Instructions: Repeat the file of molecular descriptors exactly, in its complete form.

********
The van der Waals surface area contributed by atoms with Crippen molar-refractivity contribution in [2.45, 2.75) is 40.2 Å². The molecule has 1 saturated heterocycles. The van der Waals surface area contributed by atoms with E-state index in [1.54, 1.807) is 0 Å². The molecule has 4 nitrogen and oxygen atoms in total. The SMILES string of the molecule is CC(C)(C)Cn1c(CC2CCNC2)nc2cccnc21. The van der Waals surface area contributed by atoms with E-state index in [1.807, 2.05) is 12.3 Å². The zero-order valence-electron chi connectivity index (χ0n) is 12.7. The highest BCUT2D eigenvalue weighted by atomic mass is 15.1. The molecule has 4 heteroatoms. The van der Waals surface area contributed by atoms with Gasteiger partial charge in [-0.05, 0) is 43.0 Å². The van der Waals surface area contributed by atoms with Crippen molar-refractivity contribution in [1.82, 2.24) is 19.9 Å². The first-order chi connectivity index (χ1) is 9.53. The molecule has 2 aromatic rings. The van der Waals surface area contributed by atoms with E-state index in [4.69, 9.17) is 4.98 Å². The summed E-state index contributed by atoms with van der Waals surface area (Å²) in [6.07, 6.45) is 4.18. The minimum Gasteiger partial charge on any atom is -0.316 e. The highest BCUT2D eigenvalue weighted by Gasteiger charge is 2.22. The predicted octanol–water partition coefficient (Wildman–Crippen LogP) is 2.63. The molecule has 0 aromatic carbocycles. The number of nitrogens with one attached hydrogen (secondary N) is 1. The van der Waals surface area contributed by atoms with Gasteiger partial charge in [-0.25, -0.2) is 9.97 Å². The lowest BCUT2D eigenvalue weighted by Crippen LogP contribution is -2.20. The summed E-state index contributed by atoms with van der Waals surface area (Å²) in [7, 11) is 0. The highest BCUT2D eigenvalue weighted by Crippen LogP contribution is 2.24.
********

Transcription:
The van der Waals surface area contributed by atoms with Crippen molar-refractivity contribution in [2.45, 2.75) is 40.2 Å². The molecule has 1 saturated heterocycles. The van der Waals surface area contributed by atoms with E-state index in [1.54, 1.807) is 0 Å². The molecule has 4 nitrogen and oxygen atoms in total. The SMILES string of the molecule is CC(C)(C)Cn1c(CC2CCNC2)nc2cccnc21. The van der Waals surface area contributed by atoms with E-state index in [1.807, 2.05) is 12.3 Å². The zero-order valence-electron chi connectivity index (χ0n) is 12.7. The highest BCUT2D eigenvalue weighted by atomic mass is 15.1. The molecule has 4 heteroatoms. The van der Waals surface area contributed by atoms with Gasteiger partial charge in [-0.05, 0) is 43.0 Å². The van der Waals surface area contributed by atoms with Crippen molar-refractivity contribution in [1.82, 2.24) is 19.9 Å². The first-order chi connectivity index (χ1) is 9.53. The molecule has 2 aromatic rings. The van der Waals surface area contributed by atoms with E-state index in [4.69, 9.17) is 4.98 Å². The summed E-state index contributed by atoms with van der Waals surface area (Å²) in [6.07, 6.45) is 4.18. The minimum Gasteiger partial charge on any atom is -0.316 e. The highest BCUT2D eigenvalue weighted by Gasteiger charge is 2.22. The predicted octanol–water partition coefficient (Wildman–Crippen LogP) is 2.63. The molecule has 0 aromatic carbocycles. The number of nitrogens with one attached hydrogen (secondary N) is 1. The van der Waals surface area contributed by atoms with Gasteiger partial charge in [-0.25, -0.2) is 9.97 Å². The lowest BCUT2D eigenvalue weighted by Crippen LogP contribution is -2.20. The summed E-state index contributed by atoms with van der Waals surface area (Å²) in [7, 11) is 0. The highest BCUT2D eigenvalue weighted by Crippen LogP contribution is 2.24.